At IBIE, Bartek hopes malic and fumaric acid can win over mass-scale artisan bread
Unlike many of its competitors, Bartek exclusively manufactures malic and food-grade fumaric acid.
The Ontario-based supplier – now owned by TorQuest, a firm specializing in middle market companies – is celebrating its 50th anniversary and recently revamped its image to simplify and streamline its messaging.
“Part of our message here – and all the other trade shows we’ve been to this year – [is] reminding the market that malic and fumaric acid are really good tools in the acidulant toolbox,” Jeff Billig, VP of marketing and business at Bartek, told us at IBIE in Las Vegas earlier this month.
“There is an emerging market for clean label, where customers are willing to pay a premium for products that are more aligned with their consumer value propositions,” he added, but “it’s a balance between economics and positioning.”
At the show, Bartek was 'really intrigued at the prospect of mass-scale artisan bread' – a pillar of IBIE 2019 – and how its combination of acids might play into the reformulation of existing products and the creation of new ones.
Countering CalPro – and being accepted by Whole Foods
The baking industry faces unique challenges in today’s landscape: consumers want artisan, handcrafted baked goods, but they also want convenience and decent shelf life.
Malic acid – a series of colorless crystals with a sour taste – is found naturally in acidic fruits like tomatoes and apples. It offers another tool to solve problems like finished product volume, reduction in mix time, and increase in absorption, said Billig. According to Bakerpedia, it ‘intensifies’ flavors in food and beverages while improving aftertaste and, in some cases, reducing reliance on other flavors.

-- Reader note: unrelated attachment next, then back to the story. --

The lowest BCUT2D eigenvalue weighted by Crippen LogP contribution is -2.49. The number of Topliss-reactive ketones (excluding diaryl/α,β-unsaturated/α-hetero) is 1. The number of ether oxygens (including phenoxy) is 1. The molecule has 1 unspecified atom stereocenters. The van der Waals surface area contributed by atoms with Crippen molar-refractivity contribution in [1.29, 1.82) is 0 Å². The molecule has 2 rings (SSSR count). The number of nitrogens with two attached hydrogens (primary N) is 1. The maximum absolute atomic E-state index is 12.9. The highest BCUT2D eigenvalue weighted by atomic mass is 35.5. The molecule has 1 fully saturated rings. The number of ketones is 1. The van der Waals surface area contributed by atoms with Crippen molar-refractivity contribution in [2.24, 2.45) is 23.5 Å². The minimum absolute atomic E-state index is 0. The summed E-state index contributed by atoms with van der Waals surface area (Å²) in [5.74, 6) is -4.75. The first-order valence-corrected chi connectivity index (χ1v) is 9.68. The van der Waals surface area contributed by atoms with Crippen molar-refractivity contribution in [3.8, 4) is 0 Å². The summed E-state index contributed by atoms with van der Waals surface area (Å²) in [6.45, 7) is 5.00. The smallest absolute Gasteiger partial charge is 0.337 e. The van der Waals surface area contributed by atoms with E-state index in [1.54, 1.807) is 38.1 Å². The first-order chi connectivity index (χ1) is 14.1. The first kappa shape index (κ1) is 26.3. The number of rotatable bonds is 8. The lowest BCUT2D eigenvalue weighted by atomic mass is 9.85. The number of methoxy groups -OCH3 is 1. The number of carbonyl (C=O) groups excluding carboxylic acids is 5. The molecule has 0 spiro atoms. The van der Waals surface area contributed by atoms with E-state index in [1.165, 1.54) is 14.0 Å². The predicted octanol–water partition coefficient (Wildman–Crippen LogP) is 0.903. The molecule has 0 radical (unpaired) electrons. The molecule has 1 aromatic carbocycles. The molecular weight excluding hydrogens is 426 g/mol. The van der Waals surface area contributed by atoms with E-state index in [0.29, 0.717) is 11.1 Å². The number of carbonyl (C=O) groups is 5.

These acidulants won’t eradicate the need for other chemicals like CalPro (calcium propionate), which is commonly used as a mold inhibitor. But when used properly, they can reduce the amount required to make shelf-stable, mold-resistant baked goods, explained Billig.
He described CalPro as the “workhorse preservative system, but it’s not clean label. Finding an alternative to CalPro is the holy grail.”
One of the most common questions his team fielded at IBIE was “Is this ingredient on the Whole Foods list?” referring to the Amazon-owned retailer’s list of ‘unacceptable ingredients for food.’ The list includes various ammoniums, benzoates, potassium bromate (commonly used in baking to improve the strength of gluten fibers), synthetic vanillin – and calcium propionate.
Neither fumaric nor malic acid are on 'the list.'
“I haven’t had any conversations in the last three days where someone has said, ‘I don’t think fumaric acid is clean label.’ There have been a few folks who have said, ‘[I’m] not sure.’ A few folks have [said], ‘It sounds fine to me – I don’t have any issue with it,’” Billig told us.
“If there was a magic bullet, everyone would be using it,” he added. He compared the plethora of ingredients – both natural and chemically derived – to a drawer full of cake decorating tools (another common theme at IBIE).
“We’re just trying to add more tools to the toolkit,” he said, while ensuring that producers know that malic and fumaric acids can help solve some of these modern challenges.